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How is it possible to the interactions of EM waves with each other. E.G. how do visible waves interact with another wave frequency like X-Rays?

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  • $\begingroup$ Wave superposition $\endgroup$
    – Ghoster
    Commented May 29, 2023 at 0:00
  • $\begingroup$ Why do you think they interact at all? What exactly do you want to know here? $\endgroup$
    – ACuriousMind
    Commented May 29, 2023 at 14:19

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A crucial characteristic of electromagnetic waves is that in everyday circumstances they can pass right through one another without any disturbance. This means that light sources from all the lit-up signs in Las Vegas can all reach your eye without interacting; that the beams from different radio and TV broadcast stations can cross through one another without any effects on those signals, and that radio frequency signals, infrared radiation, visible light, ultraviolet light, x-rays and gamma rays from the active core of a distant galaxy can travel along the same path to our telescopes for millions of years without affecting one another.

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    $\begingroup$ So to be clear, for example in a slit experiment: They don't interact with each other and patterns are only created when individual photons accumulate at a detection screen or some surface of matter. $\endgroup$ Commented May 28, 2023 at 18:12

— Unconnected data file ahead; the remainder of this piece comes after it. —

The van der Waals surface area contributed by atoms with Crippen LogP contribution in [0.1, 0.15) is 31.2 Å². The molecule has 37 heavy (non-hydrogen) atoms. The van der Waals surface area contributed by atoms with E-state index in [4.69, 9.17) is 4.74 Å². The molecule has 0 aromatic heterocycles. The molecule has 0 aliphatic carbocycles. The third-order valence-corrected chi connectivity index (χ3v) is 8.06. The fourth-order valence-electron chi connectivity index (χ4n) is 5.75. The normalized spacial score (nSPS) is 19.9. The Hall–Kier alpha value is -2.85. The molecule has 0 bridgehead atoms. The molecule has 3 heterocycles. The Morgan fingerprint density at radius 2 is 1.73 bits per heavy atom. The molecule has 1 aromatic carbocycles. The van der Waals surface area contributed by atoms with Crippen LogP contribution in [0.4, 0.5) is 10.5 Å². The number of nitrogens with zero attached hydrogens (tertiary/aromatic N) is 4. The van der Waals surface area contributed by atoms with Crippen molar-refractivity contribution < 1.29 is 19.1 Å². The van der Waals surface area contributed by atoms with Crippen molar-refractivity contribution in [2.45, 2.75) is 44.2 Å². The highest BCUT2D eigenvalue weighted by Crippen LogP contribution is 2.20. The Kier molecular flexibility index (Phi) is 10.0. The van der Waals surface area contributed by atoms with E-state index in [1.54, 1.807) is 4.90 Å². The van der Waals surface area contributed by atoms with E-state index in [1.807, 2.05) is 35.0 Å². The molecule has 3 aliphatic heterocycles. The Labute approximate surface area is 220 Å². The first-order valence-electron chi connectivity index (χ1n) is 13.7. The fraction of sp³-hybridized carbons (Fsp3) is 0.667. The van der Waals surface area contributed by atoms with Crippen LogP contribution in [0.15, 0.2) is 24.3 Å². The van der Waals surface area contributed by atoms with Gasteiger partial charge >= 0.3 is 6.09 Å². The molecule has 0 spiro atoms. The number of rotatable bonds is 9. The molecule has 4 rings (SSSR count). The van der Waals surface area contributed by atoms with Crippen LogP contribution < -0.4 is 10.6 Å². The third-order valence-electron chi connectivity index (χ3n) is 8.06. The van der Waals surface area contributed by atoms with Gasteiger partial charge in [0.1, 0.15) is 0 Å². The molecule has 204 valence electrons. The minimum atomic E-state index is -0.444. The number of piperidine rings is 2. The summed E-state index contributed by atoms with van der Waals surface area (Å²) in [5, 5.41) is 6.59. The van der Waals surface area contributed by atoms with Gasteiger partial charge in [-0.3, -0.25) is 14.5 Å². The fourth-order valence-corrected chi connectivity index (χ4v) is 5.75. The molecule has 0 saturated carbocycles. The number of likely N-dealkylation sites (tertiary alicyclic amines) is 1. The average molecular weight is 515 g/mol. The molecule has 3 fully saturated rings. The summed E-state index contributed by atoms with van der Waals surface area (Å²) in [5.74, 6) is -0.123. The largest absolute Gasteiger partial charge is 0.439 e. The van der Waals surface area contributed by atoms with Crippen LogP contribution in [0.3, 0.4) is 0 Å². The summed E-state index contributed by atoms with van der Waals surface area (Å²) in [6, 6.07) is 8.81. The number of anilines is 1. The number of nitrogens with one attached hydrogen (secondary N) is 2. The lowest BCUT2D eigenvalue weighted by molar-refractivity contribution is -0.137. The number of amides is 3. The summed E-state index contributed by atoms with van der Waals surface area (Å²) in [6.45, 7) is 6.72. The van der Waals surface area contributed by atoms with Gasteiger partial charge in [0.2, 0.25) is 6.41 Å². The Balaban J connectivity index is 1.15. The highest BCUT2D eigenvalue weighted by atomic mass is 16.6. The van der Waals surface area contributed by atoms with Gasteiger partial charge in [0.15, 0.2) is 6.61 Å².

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    $\begingroup$ I specified "in everyday circumstances", so as to exclude the interference that occurs in an optical system connected to a slit or something like that. I excluded that case because I don't know an easy way to explain the slit experiment to a 15-year-old. $\endgroup$ Commented May 28, 2023 at 18:16
  • $\begingroup$ OK thanks, then are you saying "in everyday circumstances" they don't interfere with each other but maybe in a slit experiment they do? $\endgroup$ Commented May 28, 2023 at 18:30
  • $\begingroup$ I am saying that with care and precision, using carefully-created light beams, they will interfere- but not when you are sauntering casually down the Miracle Mile, bathed in neon light and laser beams! $\endgroup$ Commented May 28, 2023 at 18:32
  • $\begingroup$ So back to the OP question, How do they interact with each other? $\endgroup$ Commented May 28, 2023 at 18:43
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EM waves pass through each other. When they reach a solid surface they can interfere constructively (the waves add together) or destructively (the waves cancel out).

This is easiest to see with two sources of coherent light. Here is a fun interactive website where you can play with coherent waves: Falstad.com wave simulation

The waves need to be close in wavelength/frequency to see any interference and the effect is strongest when they are the same frequency.

Visible light is many orders of magnitude different in frequency/wavelength to X-rays, so there will be no detectable interaction/interference.

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